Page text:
As part of the fifth annual National Green Building Conference in Baltimore, the NAHB Research Center announced winners of the National Green Building Awards. The awards program, now in its third year, honors and encourages builders, programs, advocates and products in the advancement of environmentally-friendly residential construction.
Some of this year's categories have changed from previous years including the expansion of the Green Program of the Year Award to include categories for both newly-established and longstanding programs. Other than the on-site ballot- based selection of the Outstanding Green Product recipient, winners of the National Green Building Awards program for 2003 include:
Green Advocate of the Year - A "Green Advocate" is someone who is a champion for the green building industry. Someone who, through tireless and often voluntary efforts has affected change in the field of resource-efficient new home construction. The 2003 winner of this award is Peter Pfeiffer, principal at Barley + Pfeiffer Architects of Austin, Texas, who is a pioneer and adamant believer in the implementation of passive solar design in all realms of construction.
Green Project of the Year, Affordable Category - This award is presented to the company that best showcases green design and construction techniques in new affordable homes, which are priced at or below 110 percent of the local median sales price. Artistic Homes of Albuquerque, N.M., won the award in this category.
Green Project of the Year, Production Category - This award is presented to the company that best showcases green design and construction techniques in new homes, in which at least 10 homes have been built to the same specifications. The award for this category was presented to McStain Neighborhoods of Boulder, Colo.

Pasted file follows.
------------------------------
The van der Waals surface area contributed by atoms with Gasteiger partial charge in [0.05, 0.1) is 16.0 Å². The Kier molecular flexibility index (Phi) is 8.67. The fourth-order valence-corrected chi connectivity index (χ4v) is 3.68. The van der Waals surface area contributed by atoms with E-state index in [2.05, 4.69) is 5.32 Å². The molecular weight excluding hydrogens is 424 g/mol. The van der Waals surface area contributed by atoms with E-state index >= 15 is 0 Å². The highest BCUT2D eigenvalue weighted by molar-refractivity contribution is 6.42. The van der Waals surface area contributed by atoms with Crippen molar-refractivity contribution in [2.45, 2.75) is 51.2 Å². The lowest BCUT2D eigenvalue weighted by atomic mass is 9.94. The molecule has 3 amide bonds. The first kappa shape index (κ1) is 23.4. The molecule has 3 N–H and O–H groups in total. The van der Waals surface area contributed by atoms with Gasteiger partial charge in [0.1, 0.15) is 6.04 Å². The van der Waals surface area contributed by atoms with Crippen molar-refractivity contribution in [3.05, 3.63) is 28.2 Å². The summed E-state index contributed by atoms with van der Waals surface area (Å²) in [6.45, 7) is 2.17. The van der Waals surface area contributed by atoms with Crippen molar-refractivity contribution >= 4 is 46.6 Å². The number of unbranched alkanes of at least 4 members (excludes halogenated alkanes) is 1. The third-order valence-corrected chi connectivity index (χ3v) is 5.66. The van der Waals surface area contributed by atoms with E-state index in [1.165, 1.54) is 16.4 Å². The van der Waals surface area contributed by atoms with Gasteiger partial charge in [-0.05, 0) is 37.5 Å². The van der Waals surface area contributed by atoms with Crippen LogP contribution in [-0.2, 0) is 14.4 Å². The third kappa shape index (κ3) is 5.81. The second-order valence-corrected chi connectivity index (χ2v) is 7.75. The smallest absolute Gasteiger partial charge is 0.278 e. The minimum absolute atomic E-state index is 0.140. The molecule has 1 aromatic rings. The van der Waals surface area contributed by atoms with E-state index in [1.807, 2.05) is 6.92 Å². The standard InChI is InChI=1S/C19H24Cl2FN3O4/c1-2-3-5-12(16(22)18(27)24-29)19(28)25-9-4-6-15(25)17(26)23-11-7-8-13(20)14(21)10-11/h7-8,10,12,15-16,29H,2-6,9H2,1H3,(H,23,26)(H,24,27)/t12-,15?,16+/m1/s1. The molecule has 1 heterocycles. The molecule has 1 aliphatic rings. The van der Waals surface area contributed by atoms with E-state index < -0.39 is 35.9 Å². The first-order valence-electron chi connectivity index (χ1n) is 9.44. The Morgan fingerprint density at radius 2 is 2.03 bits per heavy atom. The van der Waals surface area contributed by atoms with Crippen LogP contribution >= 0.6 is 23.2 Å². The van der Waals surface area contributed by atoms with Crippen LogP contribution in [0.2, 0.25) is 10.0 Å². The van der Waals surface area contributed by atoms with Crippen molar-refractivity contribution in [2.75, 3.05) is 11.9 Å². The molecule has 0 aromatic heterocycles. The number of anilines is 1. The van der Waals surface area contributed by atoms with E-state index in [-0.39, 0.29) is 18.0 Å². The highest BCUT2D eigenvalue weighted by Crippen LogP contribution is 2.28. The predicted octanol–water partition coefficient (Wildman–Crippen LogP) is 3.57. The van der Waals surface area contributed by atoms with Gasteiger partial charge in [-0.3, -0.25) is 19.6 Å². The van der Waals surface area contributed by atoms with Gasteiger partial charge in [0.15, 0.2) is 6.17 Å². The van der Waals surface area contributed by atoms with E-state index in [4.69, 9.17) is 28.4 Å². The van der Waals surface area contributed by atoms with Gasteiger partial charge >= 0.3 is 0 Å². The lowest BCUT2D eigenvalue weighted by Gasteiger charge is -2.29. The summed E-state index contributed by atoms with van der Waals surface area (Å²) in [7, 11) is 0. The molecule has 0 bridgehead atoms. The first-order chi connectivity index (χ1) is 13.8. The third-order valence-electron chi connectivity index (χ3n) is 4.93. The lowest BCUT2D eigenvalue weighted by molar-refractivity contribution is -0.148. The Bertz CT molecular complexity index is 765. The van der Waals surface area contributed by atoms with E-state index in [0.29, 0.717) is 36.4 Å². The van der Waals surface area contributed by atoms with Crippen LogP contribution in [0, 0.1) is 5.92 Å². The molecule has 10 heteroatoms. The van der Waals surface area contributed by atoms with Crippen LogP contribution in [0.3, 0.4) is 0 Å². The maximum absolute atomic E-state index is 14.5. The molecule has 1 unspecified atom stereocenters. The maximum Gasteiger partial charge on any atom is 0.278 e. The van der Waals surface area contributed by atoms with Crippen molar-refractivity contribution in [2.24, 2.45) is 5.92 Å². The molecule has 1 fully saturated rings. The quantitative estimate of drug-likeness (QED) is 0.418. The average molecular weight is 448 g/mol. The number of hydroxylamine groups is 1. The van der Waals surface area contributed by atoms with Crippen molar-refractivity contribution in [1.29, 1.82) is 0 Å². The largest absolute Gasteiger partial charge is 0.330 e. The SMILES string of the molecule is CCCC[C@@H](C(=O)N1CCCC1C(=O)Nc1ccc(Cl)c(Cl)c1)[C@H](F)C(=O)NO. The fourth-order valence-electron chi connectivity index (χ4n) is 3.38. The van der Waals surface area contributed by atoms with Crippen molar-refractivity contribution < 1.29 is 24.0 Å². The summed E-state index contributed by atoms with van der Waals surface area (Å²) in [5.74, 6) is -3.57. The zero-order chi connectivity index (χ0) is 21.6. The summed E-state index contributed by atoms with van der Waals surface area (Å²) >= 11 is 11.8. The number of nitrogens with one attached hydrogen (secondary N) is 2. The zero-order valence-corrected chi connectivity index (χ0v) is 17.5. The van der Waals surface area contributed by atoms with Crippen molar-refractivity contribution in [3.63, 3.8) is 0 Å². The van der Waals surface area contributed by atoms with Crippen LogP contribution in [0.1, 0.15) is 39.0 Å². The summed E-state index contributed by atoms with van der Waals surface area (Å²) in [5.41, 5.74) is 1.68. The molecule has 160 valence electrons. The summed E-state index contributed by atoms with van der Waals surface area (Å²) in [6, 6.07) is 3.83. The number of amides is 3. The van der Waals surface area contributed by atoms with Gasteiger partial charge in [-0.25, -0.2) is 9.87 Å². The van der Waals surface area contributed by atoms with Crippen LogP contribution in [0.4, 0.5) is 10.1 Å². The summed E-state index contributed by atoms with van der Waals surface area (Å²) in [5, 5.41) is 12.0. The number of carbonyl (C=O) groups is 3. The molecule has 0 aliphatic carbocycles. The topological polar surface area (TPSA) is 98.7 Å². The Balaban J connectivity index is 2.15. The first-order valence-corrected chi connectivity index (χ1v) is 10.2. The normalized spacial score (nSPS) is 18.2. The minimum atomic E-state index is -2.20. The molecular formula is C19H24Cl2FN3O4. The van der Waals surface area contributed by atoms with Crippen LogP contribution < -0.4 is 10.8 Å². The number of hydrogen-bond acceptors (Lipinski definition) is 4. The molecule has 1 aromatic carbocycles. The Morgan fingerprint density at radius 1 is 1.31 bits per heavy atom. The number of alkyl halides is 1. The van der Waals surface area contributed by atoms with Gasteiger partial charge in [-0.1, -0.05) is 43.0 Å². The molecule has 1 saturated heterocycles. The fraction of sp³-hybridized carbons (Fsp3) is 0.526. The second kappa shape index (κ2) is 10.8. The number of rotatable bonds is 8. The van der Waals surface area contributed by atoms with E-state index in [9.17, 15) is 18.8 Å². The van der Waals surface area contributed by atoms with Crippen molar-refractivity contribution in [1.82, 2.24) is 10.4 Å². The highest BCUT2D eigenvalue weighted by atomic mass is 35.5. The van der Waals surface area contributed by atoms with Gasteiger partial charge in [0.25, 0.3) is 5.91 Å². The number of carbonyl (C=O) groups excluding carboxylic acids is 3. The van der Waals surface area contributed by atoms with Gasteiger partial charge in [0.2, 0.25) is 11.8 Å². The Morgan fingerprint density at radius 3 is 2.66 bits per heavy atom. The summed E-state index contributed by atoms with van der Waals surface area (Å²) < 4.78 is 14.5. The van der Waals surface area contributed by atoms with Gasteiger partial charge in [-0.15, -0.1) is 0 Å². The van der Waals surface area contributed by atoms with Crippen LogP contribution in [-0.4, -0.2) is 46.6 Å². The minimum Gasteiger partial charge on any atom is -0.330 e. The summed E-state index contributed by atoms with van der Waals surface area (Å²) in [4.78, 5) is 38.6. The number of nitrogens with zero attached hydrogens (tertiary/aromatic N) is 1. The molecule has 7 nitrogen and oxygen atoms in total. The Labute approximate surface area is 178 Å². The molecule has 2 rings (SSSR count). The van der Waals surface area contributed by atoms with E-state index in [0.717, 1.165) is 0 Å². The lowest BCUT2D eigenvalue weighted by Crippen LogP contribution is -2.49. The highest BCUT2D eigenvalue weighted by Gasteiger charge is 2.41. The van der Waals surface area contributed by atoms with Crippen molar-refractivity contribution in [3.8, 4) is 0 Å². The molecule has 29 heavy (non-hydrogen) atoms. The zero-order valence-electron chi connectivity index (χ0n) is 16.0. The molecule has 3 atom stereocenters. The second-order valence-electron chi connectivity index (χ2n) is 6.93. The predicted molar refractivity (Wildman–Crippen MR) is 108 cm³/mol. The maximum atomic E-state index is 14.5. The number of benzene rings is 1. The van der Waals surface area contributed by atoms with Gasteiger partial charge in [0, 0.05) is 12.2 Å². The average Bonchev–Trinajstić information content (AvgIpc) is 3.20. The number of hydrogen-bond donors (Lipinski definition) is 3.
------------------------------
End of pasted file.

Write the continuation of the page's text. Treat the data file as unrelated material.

Green Project of the Year, Custom Category - This award is presented to the company that best showcases green design and construction techniques in a new home that is priced at or above 110 percent of the local median sales price. The winner of this year's award is Coho Construction Services, Inc., of Portland, Ore.
National Green Building Program of the Year - This award is given to a home builder association, non-profit group, utility, or other agency with an exemplary green building program that is less than three years old, with demonstrated efforts to expand through advertisement, builder recruitment, training, and education. The judges selected Seattle's Built Green program coordinated by the HBA of King and Snohomish Counties as the winner of this award based on the comprehensiveness of its mission and its excellent potential for future market penetration.
National Green Building Program of the Year - This award is presented to a home builder association, non-profit group, utility, or other agency with an exemplary green building program that is more than three years old, with demonstrated efforts to expand through advertisement, builder recruitment, training, and education. The Green Building Program of the Home Builders Association of Metropolitan Denver got the judges' nod for this category.